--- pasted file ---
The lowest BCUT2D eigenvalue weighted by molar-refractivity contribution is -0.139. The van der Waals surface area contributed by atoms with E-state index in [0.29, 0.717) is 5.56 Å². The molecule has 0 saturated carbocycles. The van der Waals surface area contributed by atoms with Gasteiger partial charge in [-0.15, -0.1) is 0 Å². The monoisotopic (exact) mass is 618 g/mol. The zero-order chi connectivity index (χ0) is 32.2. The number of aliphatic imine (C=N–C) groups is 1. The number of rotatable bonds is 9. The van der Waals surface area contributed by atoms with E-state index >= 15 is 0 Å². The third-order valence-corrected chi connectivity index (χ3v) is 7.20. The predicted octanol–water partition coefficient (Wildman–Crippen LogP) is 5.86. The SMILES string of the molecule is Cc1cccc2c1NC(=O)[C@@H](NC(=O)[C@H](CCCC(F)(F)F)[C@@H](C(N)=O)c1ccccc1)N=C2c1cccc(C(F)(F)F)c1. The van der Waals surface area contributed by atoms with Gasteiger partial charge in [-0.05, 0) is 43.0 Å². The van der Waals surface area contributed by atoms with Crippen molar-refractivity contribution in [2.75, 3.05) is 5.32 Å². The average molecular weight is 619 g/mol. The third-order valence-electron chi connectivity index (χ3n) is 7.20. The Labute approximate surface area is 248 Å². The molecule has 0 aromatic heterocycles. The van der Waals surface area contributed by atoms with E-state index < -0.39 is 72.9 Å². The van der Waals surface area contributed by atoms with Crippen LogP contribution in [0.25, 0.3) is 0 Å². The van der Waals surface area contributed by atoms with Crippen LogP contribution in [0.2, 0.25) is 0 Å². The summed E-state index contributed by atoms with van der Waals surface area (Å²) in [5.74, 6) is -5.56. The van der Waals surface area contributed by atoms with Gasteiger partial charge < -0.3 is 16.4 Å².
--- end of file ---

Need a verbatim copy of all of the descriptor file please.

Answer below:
The lowest BCUT2D eigenvalue weighted by molar-refractivity contribution is -0.139. The van der Waals surface area contributed by atoms with E-state index in [0.29, 0.717) is 5.56 Å². The molecule has 0 saturated carbocycles. The van der Waals surface area contributed by atoms with Gasteiger partial charge in [-0.15, -0.1) is 0 Å². The monoisotopic (exact) mass is 618 g/mol. The zero-order chi connectivity index (χ0) is 32.2. The number of aliphatic imine (C=N–C) groups is 1. The number of rotatable bonds is 9. The van der Waals surface area contributed by atoms with E-state index >= 15 is 0 Å². The third-order valence-corrected chi connectivity index (χ3v) is 7.20. The predicted octanol–water partition coefficient (Wildman–Crippen LogP) is 5.86. The SMILES string of the molecule is Cc1cccc2c1NC(=O)[C@@H](NC(=O)[C@H](CCCC(F)(F)F)[C@@H](C(N)=O)c1ccccc1)N=C2c1cccc(C(F)(F)F)c1. The van der Waals surface area contributed by atoms with Gasteiger partial charge in [-0.05, 0) is 43.0 Å². The van der Waals surface area contributed by atoms with Crippen molar-refractivity contribution in [2.75, 3.05) is 5.32 Å². The average molecular weight is 619 g/mol. The third-order valence-electron chi connectivity index (χ3n) is 7.20. The Labute approximate surface area is 248 Å². The molecule has 0 aromatic heterocycles. The van der Waals surface area contributed by atoms with E-state index < -0.39 is 72.9 Å². The van der Waals surface area contributed by atoms with Crippen LogP contribution in [0.25, 0.3) is 0 Å². The van der Waals surface area contributed by atoms with Crippen LogP contribution in [0.2, 0.25) is 0 Å². The summed E-state index contributed by atoms with van der Waals surface area (Å²) in [5.74, 6) is -5.56. The van der Waals surface area contributed by atoms with Gasteiger partial charge < -0.3 is 16.4 Å².